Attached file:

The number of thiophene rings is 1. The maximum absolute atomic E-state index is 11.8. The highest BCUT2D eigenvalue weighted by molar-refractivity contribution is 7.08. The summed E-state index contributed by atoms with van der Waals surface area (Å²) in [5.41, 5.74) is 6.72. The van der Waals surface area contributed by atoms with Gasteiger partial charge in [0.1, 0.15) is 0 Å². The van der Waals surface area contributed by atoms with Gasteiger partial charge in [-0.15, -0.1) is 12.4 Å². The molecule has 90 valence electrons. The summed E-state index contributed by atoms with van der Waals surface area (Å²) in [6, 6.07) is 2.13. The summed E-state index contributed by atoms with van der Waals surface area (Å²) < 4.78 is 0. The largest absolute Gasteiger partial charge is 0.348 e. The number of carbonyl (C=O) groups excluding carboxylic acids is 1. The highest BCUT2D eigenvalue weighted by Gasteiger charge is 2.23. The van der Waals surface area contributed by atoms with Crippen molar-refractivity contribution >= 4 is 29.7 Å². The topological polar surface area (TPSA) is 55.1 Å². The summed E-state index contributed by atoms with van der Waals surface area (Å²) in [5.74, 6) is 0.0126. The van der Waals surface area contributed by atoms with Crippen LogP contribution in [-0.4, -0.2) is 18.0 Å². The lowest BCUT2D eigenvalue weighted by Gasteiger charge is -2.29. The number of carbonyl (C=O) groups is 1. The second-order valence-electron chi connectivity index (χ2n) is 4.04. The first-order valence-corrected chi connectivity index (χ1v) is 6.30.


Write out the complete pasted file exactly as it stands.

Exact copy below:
The number of thiophene rings is 1. The maximum absolute atomic E-state index is 11.8. The highest BCUT2D eigenvalue weighted by molar-refractivity contribution is 7.08. The summed E-state index contributed by atoms with van der Waals surface area (Å²) in [5.41, 5.74) is 6.72. The van der Waals surface area contributed by atoms with Gasteiger partial charge in [0.1, 0.15) is 0 Å². The van der Waals surface area contributed by atoms with Gasteiger partial charge in [-0.15, -0.1) is 12.4 Å². The molecule has 90 valence electrons. The summed E-state index contributed by atoms with van der Waals surface area (Å²) in [6, 6.07) is 2.13. The summed E-state index contributed by atoms with van der Waals surface area (Å²) < 4.78 is 0. The largest absolute Gasteiger partial charge is 0.348 e. The number of carbonyl (C=O) groups excluding carboxylic acids is 1. The highest BCUT2D eigenvalue weighted by Gasteiger charge is 2.23. The van der Waals surface area contributed by atoms with Crippen molar-refractivity contribution >= 4 is 29.7 Å². The topological polar surface area (TPSA) is 55.1 Å². The summed E-state index contributed by atoms with van der Waals surface area (Å²) in [5.74, 6) is 0.0126. The van der Waals surface area contributed by atoms with Crippen LogP contribution in [-0.4, -0.2) is 18.0 Å². The lowest BCUT2D eigenvalue weighted by Gasteiger charge is -2.29. The number of carbonyl (C=O) groups is 1. The second-order valence-electron chi connectivity index (χ2n) is 4.04. The first-order valence-corrected chi connectivity index (χ1v) is 6.30.